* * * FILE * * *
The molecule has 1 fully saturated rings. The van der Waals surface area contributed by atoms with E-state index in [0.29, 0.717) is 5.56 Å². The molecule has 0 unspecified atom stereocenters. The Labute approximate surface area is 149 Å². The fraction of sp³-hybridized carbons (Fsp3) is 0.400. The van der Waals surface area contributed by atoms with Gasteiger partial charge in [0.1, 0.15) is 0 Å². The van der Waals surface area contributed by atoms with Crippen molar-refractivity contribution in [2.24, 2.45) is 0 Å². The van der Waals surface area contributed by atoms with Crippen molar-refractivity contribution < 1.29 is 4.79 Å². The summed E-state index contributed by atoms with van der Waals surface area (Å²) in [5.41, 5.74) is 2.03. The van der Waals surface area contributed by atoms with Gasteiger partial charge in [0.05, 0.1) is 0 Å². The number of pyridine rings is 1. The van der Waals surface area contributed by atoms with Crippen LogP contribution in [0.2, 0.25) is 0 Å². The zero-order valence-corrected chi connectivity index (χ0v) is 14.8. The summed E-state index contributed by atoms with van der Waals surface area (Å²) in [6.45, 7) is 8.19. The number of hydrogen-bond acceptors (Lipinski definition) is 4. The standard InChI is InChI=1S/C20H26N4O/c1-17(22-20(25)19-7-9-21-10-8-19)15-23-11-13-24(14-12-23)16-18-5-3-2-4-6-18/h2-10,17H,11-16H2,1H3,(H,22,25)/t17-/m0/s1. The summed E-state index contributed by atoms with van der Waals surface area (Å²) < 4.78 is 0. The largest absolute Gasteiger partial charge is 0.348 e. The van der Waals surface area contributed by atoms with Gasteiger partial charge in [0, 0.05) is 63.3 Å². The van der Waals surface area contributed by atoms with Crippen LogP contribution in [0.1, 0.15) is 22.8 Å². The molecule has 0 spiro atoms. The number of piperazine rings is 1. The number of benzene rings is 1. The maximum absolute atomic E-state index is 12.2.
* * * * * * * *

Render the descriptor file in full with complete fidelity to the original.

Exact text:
The molecule has 1 fully saturated rings. The van der Waals surface area contributed by atoms with E-state index in [0.29, 0.717) is 5.56 Å². The molecule has 0 unspecified atom stereocenters. The Labute approximate surface area is 149 Å². The fraction of sp³-hybridized carbons (Fsp3) is 0.400. The van der Waals surface area contributed by atoms with Gasteiger partial charge in [0.1, 0.15) is 0 Å². The van der Waals surface area contributed by atoms with Crippen molar-refractivity contribution in [2.24, 2.45) is 0 Å². The van der Waals surface area contributed by atoms with Crippen molar-refractivity contribution < 1.29 is 4.79 Å². The summed E-state index contributed by atoms with van der Waals surface area (Å²) in [5.41, 5.74) is 2.03. The van der Waals surface area contributed by atoms with Gasteiger partial charge in [0.05, 0.1) is 0 Å². The number of pyridine rings is 1. The van der Waals surface area contributed by atoms with Crippen LogP contribution in [0.2, 0.25) is 0 Å². The zero-order valence-corrected chi connectivity index (χ0v) is 14.8. The summed E-state index contributed by atoms with van der Waals surface area (Å²) in [6.45, 7) is 8.19. The number of hydrogen-bond acceptors (Lipinski definition) is 4. The standard InChI is InChI=1S/C20H26N4O/c1-17(22-20(25)19-7-9-21-10-8-19)15-23-11-13-24(14-12-23)16-18-5-3-2-4-6-18/h2-10,17H,11-16H2,1H3,(H,22,25)/t17-/m0/s1. The summed E-state index contributed by atoms with van der Waals surface area (Å²) < 4.78 is 0. The largest absolute Gasteiger partial charge is 0.348 e. The van der Waals surface area contributed by atoms with Gasteiger partial charge in [0, 0.05) is 63.3 Å². The van der Waals surface area contributed by atoms with Crippen LogP contribution in [0.1, 0.15) is 22.8 Å². The molecule has 0 spiro atoms. The number of piperazine rings is 1. The number of benzene rings is 1. The maximum absolute atomic E-state index is 12.2.